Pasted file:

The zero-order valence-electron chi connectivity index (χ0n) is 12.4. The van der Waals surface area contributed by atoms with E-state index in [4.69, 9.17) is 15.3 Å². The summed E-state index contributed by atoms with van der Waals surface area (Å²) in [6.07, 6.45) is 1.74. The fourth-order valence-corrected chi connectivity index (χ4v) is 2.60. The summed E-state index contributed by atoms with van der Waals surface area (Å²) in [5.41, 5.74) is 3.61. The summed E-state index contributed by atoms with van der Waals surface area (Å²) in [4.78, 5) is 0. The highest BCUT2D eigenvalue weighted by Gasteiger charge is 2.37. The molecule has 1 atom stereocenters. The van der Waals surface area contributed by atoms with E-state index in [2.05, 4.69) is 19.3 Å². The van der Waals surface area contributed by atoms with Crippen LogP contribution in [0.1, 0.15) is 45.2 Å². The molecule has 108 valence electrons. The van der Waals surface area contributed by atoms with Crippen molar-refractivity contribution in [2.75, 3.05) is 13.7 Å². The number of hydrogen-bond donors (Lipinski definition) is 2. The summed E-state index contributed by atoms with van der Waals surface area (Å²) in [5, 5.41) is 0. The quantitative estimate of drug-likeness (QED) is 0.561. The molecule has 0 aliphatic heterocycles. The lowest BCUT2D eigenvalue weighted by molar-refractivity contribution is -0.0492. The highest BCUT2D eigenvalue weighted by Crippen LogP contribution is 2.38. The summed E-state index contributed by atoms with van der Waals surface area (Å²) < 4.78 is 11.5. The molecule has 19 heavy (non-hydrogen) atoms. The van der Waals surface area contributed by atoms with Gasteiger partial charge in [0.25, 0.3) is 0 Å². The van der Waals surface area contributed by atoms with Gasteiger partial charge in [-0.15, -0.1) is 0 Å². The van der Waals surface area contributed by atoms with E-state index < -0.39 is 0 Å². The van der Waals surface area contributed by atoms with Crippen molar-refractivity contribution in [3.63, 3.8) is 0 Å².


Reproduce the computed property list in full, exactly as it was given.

The zero-order valence-electron chi connectivity index (χ0n) is 12.4. The van der Waals surface area contributed by atoms with E-state index in [4.69, 9.17) is 15.3 Å². The summed E-state index contributed by atoms with van der Waals surface area (Å²) in [6.07, 6.45) is 1.74. The fourth-order valence-corrected chi connectivity index (χ4v) is 2.60. The summed E-state index contributed by atoms with van der Waals surface area (Å²) in [5.41, 5.74) is 3.61. The summed E-state index contributed by atoms with van der Waals surface area (Å²) in [4.78, 5) is 0. The highest BCUT2D eigenvalue weighted by Gasteiger charge is 2.37. The molecule has 1 atom stereocenters. The van der Waals surface area contributed by atoms with E-state index in [2.05, 4.69) is 19.3 Å². The van der Waals surface area contributed by atoms with Crippen LogP contribution in [0.1, 0.15) is 45.2 Å². The molecule has 108 valence electrons. The van der Waals surface area contributed by atoms with Crippen molar-refractivity contribution in [2.75, 3.05) is 13.7 Å². The number of hydrogen-bond donors (Lipinski definition) is 2. The summed E-state index contributed by atoms with van der Waals surface area (Å²) in [5, 5.41) is 0. The quantitative estimate of drug-likeness (QED) is 0.561. The molecule has 0 aliphatic heterocycles. The lowest BCUT2D eigenvalue weighted by molar-refractivity contribution is -0.0492. The highest BCUT2D eigenvalue weighted by Crippen LogP contribution is 2.38. The summed E-state index contributed by atoms with van der Waals surface area (Å²) < 4.78 is 11.5. The molecule has 19 heavy (non-hydrogen) atoms. The van der Waals surface area contributed by atoms with Gasteiger partial charge in [0.25, 0.3) is 0 Å². The van der Waals surface area contributed by atoms with Gasteiger partial charge in [-0.15, -0.1) is 0 Å². The van der Waals surface area contributed by atoms with E-state index < -0.39 is 0 Å². The van der Waals surface area contributed by atoms with Crippen molar-refractivity contribution in [3.63, 3.8) is 0 Å².